Fannie Mae and Freddie Mac not subject to Chicago Vacant Building Ordinance
The Federal Housing Finance Authority (FHFA) just won a case against the City of Chicago, a case which was filed nearly two years ago, right after the Chicago Vacant Building Ordinance took effect.
The FHFA argued that vacant foreclosed buildings with Fannie Mae and Freddie Mac mortgages should not be subject to the Chicago Vacant Building Ordinance, claiming that the city acted outside of its jurisdiction in making laws applicable to federal agencies, and that the registration fee requir4d by the ordinance was essentially a tax on the federal government.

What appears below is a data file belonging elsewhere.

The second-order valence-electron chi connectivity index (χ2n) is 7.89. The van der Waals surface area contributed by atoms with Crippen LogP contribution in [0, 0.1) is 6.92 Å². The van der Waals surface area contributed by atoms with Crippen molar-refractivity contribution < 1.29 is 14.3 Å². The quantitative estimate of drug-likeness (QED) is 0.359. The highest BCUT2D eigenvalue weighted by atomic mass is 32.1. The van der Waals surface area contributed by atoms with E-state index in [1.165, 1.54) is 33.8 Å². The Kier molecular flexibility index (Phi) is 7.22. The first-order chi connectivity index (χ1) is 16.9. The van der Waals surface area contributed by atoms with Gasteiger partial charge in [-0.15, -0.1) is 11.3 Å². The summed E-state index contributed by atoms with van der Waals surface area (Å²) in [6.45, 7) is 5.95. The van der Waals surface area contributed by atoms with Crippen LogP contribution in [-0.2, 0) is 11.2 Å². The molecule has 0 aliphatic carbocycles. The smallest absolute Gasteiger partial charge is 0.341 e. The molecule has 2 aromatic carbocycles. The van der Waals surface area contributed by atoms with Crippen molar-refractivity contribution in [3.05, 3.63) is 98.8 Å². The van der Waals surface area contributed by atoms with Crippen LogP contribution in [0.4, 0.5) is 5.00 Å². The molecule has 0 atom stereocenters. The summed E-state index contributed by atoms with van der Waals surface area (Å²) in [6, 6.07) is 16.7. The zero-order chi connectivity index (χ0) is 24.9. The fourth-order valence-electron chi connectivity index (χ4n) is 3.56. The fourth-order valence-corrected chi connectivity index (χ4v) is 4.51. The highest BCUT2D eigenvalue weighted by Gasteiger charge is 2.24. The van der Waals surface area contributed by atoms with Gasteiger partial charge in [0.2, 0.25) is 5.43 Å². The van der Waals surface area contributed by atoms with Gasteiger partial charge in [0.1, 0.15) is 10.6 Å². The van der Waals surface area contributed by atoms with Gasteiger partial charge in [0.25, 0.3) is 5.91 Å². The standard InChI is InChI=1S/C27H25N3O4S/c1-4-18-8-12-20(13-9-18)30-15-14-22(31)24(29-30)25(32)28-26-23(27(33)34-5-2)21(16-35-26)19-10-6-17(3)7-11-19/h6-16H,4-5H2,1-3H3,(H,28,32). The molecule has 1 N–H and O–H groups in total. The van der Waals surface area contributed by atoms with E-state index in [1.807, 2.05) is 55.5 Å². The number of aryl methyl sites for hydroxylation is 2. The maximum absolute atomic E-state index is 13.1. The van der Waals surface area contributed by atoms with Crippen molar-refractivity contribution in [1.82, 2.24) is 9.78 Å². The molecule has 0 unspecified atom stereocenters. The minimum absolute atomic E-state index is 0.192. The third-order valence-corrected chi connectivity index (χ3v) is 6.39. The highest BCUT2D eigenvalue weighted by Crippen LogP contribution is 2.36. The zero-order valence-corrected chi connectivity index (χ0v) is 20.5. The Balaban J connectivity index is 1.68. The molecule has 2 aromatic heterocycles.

While Fannie Mae and Freddie Mac have their own standards for the maintenance of vacant buildings, those standards are by no means as stringent as Chicago’s ordinance. In Chicago alone, the FHFA owns nearly 260,000 mortgages. Granted, not all of them are vacant or foreclosed, but the decision still has ramifications for Chicago, which is trying to get derelict properties under control.
Spurred on by its success, the FHFA is expected to file more such suits in other areas with vacant building ordinances.